Reminiscent of Voltaire’s Micromégas, Janaina Tschäpe’s fantastical scenes dissolve boundaries, seamlessly intertwining in an ever-flowing continuum of evolution and transformation in a grand opera that delves into themes of change, gender, and the construction of myth and history. The universe created by Tschäpe beckons one into a parallel world of ambiguous scale-indeterminate in both time and space. The spring-fed grotto provides the scenographic impetus for this grand production, a captivating fusion of a theme park nestled within a state park and bearing the distinction as one of Florida’s oldest roadside attractions. The sea maiden mythologies that inform Blood, Sea link endless stories from across time and space, as many cultures have some version of a water goddess. Millennia of previously unknown deep-sea creatures caught in fishermen’s nets spawned the mythic narratives that gave rise to these goddess/creature tales. From the Mami Wata spirits of West Africa to the water sprites of Irish lore, the trope of the sea maiden appears around the world and across time. Tschäpe’s primary connection is her namesake, the Orixa lemanja of Candomblé. This powerful water spirit is the Brazilian version of the many syncretic gestures born of the Yoruban Afro-Atlantic diaspora. But lemanja is merely one character in the global pantheon of the water goddess.

The split-tail mermaid motifs that adorn the exterior walls of centuries-old homes in the landlocked Swiss Alps are a testament to the enduring allure of the fish woman’s imagery. The split-tail represents the hybrid presence of both home and away, the perpetual dual identity of the émigré, and a curious cipher of Tschäpe’s experience living between the culturally antipodean points of Germany and Brazil. This existence places her between logic and magic, between Protestant rationalism and the mystical worldview of Candomblé, between the grey angst of northern Romanticism and the sensual elegance of the southern hemisphere. This ever-changing identity is evidenced clearly in Blood, Sea, where the video’s perspective perpetually shifts. At certain moments, the viewer finds themselves aboard a ship, assuming the role of a scientist discovering a previously unknown life form. In other instances, we have the privilege of swirling amidst the creatures, becoming one with them.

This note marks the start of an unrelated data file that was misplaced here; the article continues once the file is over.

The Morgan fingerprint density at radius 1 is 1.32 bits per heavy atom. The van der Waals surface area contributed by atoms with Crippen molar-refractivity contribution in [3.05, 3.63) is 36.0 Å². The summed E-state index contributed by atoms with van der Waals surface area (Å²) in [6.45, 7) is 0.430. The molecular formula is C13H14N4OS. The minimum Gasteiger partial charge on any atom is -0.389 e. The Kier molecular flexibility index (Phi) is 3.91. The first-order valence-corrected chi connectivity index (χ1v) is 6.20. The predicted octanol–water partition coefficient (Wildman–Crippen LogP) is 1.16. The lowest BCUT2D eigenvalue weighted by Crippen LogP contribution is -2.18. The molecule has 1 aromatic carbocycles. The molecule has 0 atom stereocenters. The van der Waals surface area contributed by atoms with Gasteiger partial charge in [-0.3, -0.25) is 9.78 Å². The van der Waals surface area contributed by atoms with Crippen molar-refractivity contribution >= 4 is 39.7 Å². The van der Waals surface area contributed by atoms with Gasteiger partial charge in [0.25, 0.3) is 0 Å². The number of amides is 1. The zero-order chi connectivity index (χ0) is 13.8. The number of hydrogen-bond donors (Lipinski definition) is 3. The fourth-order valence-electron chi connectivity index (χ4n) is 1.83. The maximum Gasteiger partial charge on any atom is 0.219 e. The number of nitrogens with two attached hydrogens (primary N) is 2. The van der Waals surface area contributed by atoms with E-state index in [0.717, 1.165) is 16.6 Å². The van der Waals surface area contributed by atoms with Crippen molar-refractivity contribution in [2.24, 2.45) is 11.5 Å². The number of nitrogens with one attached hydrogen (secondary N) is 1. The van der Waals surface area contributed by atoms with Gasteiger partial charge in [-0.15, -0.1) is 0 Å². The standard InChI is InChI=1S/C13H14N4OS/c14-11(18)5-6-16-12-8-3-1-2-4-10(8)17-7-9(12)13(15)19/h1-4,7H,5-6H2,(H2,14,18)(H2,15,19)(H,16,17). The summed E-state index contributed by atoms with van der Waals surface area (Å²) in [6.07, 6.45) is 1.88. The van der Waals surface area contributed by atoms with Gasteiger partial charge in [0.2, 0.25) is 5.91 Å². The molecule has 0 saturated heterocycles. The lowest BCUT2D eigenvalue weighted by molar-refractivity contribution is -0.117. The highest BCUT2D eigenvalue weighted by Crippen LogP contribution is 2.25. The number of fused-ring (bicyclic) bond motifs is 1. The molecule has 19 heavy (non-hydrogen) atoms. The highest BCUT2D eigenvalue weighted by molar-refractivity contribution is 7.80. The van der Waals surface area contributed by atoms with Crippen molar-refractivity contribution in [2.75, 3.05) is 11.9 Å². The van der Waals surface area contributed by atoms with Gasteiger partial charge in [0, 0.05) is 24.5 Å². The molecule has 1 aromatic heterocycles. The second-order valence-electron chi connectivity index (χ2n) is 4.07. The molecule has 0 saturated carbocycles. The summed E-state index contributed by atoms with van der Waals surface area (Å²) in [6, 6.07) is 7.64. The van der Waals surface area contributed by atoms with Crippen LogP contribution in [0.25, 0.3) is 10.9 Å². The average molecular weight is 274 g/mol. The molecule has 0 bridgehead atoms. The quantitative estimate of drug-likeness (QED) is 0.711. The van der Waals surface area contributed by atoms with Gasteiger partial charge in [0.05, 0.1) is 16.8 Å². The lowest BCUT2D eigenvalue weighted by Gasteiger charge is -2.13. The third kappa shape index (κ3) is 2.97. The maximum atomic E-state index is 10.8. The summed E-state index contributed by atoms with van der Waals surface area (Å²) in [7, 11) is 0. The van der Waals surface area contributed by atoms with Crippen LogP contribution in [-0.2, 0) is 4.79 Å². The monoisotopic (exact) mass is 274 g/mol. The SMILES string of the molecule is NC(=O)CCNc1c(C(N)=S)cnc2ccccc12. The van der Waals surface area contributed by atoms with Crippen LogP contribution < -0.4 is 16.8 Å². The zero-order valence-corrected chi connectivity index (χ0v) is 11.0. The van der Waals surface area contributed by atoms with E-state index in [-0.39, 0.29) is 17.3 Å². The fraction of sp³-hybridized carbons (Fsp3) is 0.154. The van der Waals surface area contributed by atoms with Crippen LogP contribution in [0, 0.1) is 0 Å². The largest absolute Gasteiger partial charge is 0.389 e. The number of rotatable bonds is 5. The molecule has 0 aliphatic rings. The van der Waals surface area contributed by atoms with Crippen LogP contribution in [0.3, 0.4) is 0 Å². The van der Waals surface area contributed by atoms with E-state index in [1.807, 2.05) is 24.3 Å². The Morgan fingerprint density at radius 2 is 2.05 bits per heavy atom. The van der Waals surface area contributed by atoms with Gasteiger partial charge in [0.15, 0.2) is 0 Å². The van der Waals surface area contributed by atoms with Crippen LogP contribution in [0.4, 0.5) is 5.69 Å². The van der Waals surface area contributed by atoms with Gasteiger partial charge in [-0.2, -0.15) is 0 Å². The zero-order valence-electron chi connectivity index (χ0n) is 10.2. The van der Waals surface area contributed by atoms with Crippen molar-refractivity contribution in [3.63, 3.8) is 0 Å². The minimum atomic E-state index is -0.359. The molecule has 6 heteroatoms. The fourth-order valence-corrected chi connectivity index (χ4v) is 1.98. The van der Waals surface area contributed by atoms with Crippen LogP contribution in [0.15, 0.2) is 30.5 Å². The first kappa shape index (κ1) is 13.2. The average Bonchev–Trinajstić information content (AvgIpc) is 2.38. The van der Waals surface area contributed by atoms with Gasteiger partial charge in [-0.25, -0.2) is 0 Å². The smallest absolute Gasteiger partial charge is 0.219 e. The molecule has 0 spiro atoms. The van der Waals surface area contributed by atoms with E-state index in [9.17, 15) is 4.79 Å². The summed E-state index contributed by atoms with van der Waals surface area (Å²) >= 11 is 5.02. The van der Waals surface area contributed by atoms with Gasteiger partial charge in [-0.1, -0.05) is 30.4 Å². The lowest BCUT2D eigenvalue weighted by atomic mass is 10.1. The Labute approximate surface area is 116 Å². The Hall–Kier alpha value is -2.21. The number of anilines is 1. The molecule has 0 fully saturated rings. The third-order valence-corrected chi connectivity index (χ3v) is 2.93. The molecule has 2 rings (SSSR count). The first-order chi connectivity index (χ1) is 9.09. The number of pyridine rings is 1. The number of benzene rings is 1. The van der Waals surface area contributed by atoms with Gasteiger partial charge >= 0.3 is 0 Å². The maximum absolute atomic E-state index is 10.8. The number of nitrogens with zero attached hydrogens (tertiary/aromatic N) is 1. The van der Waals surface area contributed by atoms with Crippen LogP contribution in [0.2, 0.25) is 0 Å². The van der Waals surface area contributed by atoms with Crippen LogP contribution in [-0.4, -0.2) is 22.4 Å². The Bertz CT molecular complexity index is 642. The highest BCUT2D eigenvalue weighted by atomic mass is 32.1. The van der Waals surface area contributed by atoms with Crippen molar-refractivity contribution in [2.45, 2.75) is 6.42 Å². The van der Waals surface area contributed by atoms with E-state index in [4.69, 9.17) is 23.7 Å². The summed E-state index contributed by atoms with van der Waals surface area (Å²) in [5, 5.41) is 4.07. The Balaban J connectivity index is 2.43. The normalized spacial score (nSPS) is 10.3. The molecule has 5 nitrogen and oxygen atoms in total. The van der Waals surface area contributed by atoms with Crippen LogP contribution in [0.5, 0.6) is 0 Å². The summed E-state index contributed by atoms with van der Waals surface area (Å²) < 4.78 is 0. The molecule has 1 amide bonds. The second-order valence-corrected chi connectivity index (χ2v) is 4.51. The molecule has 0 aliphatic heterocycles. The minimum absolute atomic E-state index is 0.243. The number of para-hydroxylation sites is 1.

This exhibition closes on 4/14/24.

Apr 102024
 

Nalani Stolz “Bread Bodies”, bread, ceramic, muslin

Nalani Stolz, “”like floating in thick waters”, fermented membrane, stainless steel

Nalani Stolz, “a small ocean swallowed” baking soda, ceramic, cheesecloth, vinegar, pump, latex

“a small ocean swallowed”, closer

Nalani Stolz, “a wild wetland in our gut” ceramic, plum vinegar, muslin, stuffing, salt

Nalani Stolz, “a wild wetland in our gut” ceramic, plum vinegar, muslin, stuffing, salt

The Sculpture Center in Cleveland is currently showing Nalani Stolz’s Bodies Still Becoming and Zachary Smoker’s Inured.

With the sound of water dripping, the bread stretching fabric, and growth covered vessels leaking into mattresses- Stolz’s sculptures engage the viewers senses, at times viscerally.

She has also included her film Traces in the exhibition. For this work she and her mother slowly sew their hair together through a sheet of gauze.

From the gallery about the exhibition

The bodies Nalani Stolz crafts bulge, grow, and break down. Materials such as rising dough expand and constrict, cloth sculptures leak and ooze, fermented membranes and porous clay forms seep vinegar, growing warts across their surfaces. These bodily processes draw on the often-gendered experiences of how our physical forms take in and expel matter; the feelings of expansion and fullness and those of emptying out, of breaking down when weeping, menstruating, and experiencing miscarriage, abortion, and pregnancy. These moments shift our seemingly solid edges and reveal our porous boundaries; reminding us that we are dying, changing, decaying vessels, loosely contained by skin, muscle, and bone.